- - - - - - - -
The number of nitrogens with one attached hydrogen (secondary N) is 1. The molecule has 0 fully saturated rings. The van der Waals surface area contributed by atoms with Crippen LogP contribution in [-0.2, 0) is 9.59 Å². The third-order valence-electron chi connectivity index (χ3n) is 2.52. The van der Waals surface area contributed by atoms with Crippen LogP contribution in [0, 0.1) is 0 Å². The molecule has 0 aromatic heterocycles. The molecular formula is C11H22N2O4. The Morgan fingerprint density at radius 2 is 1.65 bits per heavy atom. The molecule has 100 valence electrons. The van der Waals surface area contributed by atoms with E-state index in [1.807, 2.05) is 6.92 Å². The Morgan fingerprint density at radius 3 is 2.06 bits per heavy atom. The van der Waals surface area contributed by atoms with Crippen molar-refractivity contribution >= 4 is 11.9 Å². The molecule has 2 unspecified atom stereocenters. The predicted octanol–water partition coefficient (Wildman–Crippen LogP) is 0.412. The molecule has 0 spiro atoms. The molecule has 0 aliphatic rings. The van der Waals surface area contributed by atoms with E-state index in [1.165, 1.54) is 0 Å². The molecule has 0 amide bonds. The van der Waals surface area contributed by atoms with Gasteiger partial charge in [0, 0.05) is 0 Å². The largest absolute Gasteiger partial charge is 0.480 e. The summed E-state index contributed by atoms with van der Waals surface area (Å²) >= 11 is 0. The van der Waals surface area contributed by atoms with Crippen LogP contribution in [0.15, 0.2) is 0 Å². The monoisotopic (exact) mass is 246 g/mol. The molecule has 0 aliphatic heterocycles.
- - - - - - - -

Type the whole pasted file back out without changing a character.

The number of nitrogens with one attached hydrogen (secondary N) is 1. The molecule has 0 fully saturated rings. The van der Waals surface area contributed by atoms with Crippen LogP contribution in [-0.2, 0) is 9.59 Å². The third-order valence-electron chi connectivity index (χ3n) is 2.52. The van der Waals surface area contributed by atoms with Crippen LogP contribution in [0, 0.1) is 0 Å². The molecule has 0 aromatic heterocycles. The molecular formula is C11H22N2O4. The Morgan fingerprint density at radius 2 is 1.65 bits per heavy atom. The molecule has 100 valence electrons. The van der Waals surface area contributed by atoms with E-state index in [1.807, 2.05) is 6.92 Å². The Morgan fingerprint density at radius 3 is 2.06 bits per heavy atom. The van der Waals surface area contributed by atoms with Crippen molar-refractivity contribution >= 4 is 11.9 Å². The molecule has 2 unspecified atom stereocenters. The predicted octanol–water partition coefficient (Wildman–Crippen LogP) is 0.412. The molecule has 0 spiro atoms. The molecule has 0 aliphatic rings. The van der Waals surface area contributed by atoms with E-state index in [1.165, 1.54) is 0 Å². The molecule has 0 amide bonds. The van der Waals surface area contributed by atoms with Gasteiger partial charge in [0, 0.05) is 0 Å². The largest absolute Gasteiger partial charge is 0.480 e. The summed E-state index contributed by atoms with van der Waals surface area (Å²) >= 11 is 0. The van der Waals surface area contributed by atoms with Crippen LogP contribution in [0.15, 0.2) is 0 Å². The monoisotopic (exact) mass is 246 g/mol. The molecule has 0 aliphatic heterocycles.